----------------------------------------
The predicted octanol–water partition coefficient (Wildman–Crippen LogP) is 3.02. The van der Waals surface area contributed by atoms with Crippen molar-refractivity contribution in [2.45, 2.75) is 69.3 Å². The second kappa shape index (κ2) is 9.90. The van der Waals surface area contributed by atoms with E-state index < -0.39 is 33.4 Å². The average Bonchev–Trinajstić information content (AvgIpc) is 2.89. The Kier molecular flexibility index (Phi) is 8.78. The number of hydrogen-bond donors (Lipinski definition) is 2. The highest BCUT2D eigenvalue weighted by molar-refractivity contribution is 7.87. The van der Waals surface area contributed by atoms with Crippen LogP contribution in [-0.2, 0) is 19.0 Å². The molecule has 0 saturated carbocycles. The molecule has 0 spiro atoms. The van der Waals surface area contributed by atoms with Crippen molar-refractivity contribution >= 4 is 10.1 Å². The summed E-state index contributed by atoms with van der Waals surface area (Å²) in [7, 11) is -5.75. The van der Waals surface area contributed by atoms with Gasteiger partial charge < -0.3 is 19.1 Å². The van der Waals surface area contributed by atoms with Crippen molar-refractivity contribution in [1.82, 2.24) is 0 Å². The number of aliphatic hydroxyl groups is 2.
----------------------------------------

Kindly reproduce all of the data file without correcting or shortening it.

The predicted octanol–water partition coefficient (Wildman–Crippen LogP) is 3.02. The van der Waals surface area contributed by atoms with Crippen molar-refractivity contribution in [2.45, 2.75) is 69.3 Å². The second kappa shape index (κ2) is 9.90. The van der Waals surface area contributed by atoms with E-state index < -0.39 is 33.4 Å². The average Bonchev–Trinajstić information content (AvgIpc) is 2.89. The Kier molecular flexibility index (Phi) is 8.78. The number of hydrogen-bond donors (Lipinski definition) is 2. The highest BCUT2D eigenvalue weighted by molar-refractivity contribution is 7.87. The van der Waals surface area contributed by atoms with Crippen LogP contribution in [-0.2, 0) is 19.0 Å². The molecule has 0 saturated carbocycles. The molecule has 0 spiro atoms. The van der Waals surface area contributed by atoms with Crippen molar-refractivity contribution >= 4 is 10.1 Å². The summed E-state index contributed by atoms with van der Waals surface area (Å²) in [7, 11) is -5.75. The van der Waals surface area contributed by atoms with Gasteiger partial charge < -0.3 is 19.1 Å². The van der Waals surface area contributed by atoms with Crippen molar-refractivity contribution in [1.82, 2.24) is 0 Å². The number of aliphatic hydroxyl groups is 2.